And that brings us back to abortion. I’ve noted before that in states with restrictive abortion laws, an intended consequence is going to be more births. A lot of those births are going to be to low-income single-parent households. This is a reality that needs to be addressed.
I’m an advocate of personal responsibility, but we need to realize that people aren’t going to just stop having sex because their state passes a heartbeat bill. Real pro-life and pro-family policies should include free or very cheap contraception, sex education, and aid programs for poor families, not just bans on abortion. This is going to be expensive, but the states need to take responsibility for the children that are going to be born due to restrictive abortion laws. The cost of daycares and health insurance will probably be less than the social costs of high crime rates, drug epidemics, and the like.
Think of it as the social equivalent of Colin Powell’s “Pottery Barn” rule for foreign policy: “You break it, you bought it.”
But we also need to encourage personal responsibility and good choices. For years now, I’ve tried to teach my children the Brookings Institute’s three simple rules for avoiding poverty and joining the middle class:
Ron Haskins and Isabel Sawhill of Brookings found that “people who followed all three of these rules had only a two percent chance of being in poverty and a 72 percent chance of joining the middle class (defined as above $55,000 in 2010).”
People are going to make mistakes. Sometimes there will be circumstances beyond your control that cause financial problems. I think that most Americans agree that safety nets are needed (if you don’t think that Republicans favor safety net programs, just start talking about cutting Social Security and Medicare in a right-leaning social media group), but it turns out that marriage is one of the best safety nets. Incentizing marriage is where we should be able to get a lot of bang for our buck.
As Melissa Kearney argues, “It’s not a moral argument. And there’s not a plausible way to have sufficient government transfers or community programs make up for an absent parent.”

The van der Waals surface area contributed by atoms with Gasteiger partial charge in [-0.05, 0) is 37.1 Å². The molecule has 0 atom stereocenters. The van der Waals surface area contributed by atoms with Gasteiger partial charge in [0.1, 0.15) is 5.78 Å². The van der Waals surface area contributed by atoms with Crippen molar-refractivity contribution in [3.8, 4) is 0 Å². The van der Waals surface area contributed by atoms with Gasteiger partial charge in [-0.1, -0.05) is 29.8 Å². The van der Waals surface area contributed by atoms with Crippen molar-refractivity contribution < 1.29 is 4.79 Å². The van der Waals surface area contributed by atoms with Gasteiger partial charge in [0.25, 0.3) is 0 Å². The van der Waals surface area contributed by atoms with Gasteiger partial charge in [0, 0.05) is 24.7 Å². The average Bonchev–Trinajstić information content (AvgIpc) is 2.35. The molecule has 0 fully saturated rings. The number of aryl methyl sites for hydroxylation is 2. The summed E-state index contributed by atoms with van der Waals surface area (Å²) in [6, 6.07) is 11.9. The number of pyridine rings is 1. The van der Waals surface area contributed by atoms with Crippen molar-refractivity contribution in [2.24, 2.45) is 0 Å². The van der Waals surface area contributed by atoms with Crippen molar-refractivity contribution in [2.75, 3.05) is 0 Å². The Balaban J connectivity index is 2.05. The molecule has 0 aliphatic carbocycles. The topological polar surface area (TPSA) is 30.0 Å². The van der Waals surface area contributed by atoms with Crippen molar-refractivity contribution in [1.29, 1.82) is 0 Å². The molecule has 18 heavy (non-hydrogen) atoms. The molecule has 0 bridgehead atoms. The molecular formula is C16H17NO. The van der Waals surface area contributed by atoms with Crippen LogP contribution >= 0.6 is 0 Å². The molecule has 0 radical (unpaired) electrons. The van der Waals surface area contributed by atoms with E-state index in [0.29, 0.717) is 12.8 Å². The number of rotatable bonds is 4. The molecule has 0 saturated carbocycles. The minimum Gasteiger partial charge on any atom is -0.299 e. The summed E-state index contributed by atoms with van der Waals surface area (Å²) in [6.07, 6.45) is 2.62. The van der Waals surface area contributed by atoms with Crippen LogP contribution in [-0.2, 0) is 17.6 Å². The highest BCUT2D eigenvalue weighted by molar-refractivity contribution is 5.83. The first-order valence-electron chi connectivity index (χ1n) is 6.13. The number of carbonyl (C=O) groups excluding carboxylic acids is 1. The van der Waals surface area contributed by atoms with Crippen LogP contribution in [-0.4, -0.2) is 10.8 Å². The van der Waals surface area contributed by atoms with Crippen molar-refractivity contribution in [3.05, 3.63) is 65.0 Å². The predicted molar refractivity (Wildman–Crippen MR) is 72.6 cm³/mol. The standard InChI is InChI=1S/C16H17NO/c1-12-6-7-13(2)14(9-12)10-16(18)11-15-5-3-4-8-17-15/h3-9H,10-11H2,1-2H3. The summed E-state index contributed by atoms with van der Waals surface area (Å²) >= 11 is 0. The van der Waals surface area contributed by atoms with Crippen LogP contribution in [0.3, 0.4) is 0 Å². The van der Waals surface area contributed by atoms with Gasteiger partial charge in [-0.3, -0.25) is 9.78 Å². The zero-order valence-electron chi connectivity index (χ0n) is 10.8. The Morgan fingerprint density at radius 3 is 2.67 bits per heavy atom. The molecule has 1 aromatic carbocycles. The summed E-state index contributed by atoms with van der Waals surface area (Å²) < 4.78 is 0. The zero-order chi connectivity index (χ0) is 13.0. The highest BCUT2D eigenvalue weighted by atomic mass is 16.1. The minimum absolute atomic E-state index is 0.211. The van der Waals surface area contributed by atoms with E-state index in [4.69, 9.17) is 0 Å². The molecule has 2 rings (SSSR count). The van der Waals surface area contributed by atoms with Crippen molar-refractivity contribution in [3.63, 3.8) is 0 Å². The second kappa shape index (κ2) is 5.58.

Sometimes traditional norms are there for a reason. Marriage and two-parent families are a good example of that. As G.K. Chesterton once advised, “Do not remove a fence until you know why it was put up in the first place.”
We’ve taken down the fences that protected families and children and now we are learning why they were there. It’s going to be a challenge to put them back up.
OTHER BENEFITS OF MARRIAGE: I want to tout another benefit of marriage as well by giving a shout-out to my wife. I’ve mentioned my cancer diagnosis from earlier this year. If I had to deal with that alone, it would have been very difficult from both a financial and a mental perspective. I owe a lot to my wife for her help and support and for keeping me grounded as I went through my surgery and recovery.
FETTERMAN FIGHT CONTINUES: The New York Post, a paper not known for its investigative reporting, sent a reporter dressed like Senator Fetterman to dine in New York’s finest establishments. The results were predictable.
TWEET OF THE DAY: Ukrainian propagandists win the internet today with a short video mocking Russia’s use of old tires as protection against drone attacks. Watch it here: https://x.com/jackryan212/status/1705951444732358997?s=20